One can consider these to be the formative years of the evolution of the continent; where mistakes made are still lessons to be learned. Without stable infrastructure elements such as power, telecoms and water however, the incentive to invest is thwarted by supply. The power situation in South Africa is one such example where demand has outstripped supply. Here we have a (relatively) wealthy nation, with a larger than average (in Africa) established mining, process and industrial manufacturing sectors, having to engage in load shedding (intentional power outage) to protect a total national blackout of power ; clearly a challenge to overcome if investment growth is to be maintained.
But there are many areas where Africa offers clear value for inward investors. These include capitalising on mining expertise, South Africa’s nuclear power competence (notably their Pebble bed reactor expertise) and, of course, in taking advantage of low cost local talent. With particular regard to the latter point, it was interesting to have an opportunity to see IBM’s Integrated Delivery Centre. Providing worldwide multi-lingual support for a European banking organisation, it is a clear endorsement of world class technology service capable of being delivered from Africa.
Whilst the timing of Africa’s emergence from 3rd world status cannot be guaranteed by any means, where there’s a will there’s a way. I for one am an avid supporter African economic development, being Zambian born. What is clear is that support from the international community is essential to the Continent’s transition; and this means support from not only international organisations such as the IMF, but also governments and the broader business community. To this end IBM’s expansion and support of infrastructure and industry in Africa is a reflection not only of their belief in the region, but an incentive for others to invest or face getting left behind.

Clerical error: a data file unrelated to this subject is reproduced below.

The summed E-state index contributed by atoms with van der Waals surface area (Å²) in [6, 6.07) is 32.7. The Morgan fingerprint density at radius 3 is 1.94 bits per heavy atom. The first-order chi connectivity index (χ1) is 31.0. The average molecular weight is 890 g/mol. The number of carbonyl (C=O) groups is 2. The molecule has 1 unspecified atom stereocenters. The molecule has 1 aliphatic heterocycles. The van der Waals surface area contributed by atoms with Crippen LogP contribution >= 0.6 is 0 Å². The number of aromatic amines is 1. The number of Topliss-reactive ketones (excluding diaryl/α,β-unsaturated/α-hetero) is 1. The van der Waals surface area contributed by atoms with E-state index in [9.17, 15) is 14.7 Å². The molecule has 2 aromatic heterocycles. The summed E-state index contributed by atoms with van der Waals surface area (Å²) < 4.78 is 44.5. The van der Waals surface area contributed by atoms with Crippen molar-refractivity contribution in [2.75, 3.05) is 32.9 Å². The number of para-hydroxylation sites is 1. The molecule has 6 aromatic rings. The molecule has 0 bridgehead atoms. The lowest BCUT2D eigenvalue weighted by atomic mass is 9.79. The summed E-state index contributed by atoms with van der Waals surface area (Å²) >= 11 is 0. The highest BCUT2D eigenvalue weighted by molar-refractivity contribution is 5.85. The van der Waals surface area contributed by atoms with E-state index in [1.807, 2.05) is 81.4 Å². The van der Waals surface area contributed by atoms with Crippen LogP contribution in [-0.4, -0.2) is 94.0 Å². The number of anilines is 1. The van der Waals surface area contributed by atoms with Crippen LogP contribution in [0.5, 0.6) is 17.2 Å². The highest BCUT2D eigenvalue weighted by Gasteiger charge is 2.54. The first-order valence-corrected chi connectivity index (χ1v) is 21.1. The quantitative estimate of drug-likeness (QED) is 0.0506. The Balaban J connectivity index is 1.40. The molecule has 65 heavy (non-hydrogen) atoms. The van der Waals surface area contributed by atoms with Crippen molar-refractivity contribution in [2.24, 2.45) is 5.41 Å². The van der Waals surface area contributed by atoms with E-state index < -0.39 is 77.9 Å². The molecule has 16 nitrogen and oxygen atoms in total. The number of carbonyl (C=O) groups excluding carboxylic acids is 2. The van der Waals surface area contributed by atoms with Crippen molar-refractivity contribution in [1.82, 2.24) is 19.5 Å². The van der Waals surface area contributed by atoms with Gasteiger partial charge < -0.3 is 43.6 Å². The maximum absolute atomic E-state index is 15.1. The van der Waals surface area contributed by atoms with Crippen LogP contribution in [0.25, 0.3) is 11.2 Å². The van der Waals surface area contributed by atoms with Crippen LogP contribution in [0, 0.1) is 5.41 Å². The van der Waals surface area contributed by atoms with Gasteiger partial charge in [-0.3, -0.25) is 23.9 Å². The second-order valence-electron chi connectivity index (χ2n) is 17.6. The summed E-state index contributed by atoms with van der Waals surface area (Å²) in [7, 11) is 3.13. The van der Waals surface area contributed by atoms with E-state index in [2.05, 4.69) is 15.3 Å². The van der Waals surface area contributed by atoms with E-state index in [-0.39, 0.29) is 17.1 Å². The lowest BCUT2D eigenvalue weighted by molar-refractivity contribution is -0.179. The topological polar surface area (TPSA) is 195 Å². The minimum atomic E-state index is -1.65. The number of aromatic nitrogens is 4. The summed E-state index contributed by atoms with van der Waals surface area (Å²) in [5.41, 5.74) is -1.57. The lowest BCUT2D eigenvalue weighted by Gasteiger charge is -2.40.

IBM and Dassault Systemes – times are a changing

As most will know IBM has recently agreed to an offer to sell their PLM sales and client support operations to Dassault Systemes. Whilst many will be surprised by this news, there are many amongst us that believe that this is an inevitable culmination of many years of shifting relationship between IBM and Dassault.

Through highs and lows the IBM/Dassault relationship has been unique in its execution. Undoubtedly good for Dassault in delivering vast momentum in corporate accounts and clearly beneficial to IBM in increasing their manufacturing market coverage.

So why change? Well my take is that Dassault wants to be closer (read more in control) of their destiny and customers, and IBM’s keen to extend their footprint in manufacturing and process industries – to leverage their own software and service revenues (not necessarily with Dassault products). Of course there are many other reasons, benefits and negatives to the changed relationship (including, of course, financial); however I think it’s fair to say that due to the constraining nature of the historic IBM/Dassault relationship neither of the above core objectives was particularly achievable. For one there’s too much legacy, and second, these objectives are to a large extent contradictory in nature.

Will the move work? Well as they say, the proof is in the pudding, we’ll have to look at IBM and Dassault’s prospects and customers (and results) to see how they take to the changed landscape; and of course let’s not forget the competition that will be eager to ensure unsettled customers and prospects find a safe haven in their ecosystems. If we’ve learnt anything over the past years it’s that the customer is king. If they see value and benefit from the new constellation then it will work – the threat though is on the counter side.

An interesting move – and one that will, I’m sure, attract much more discussion.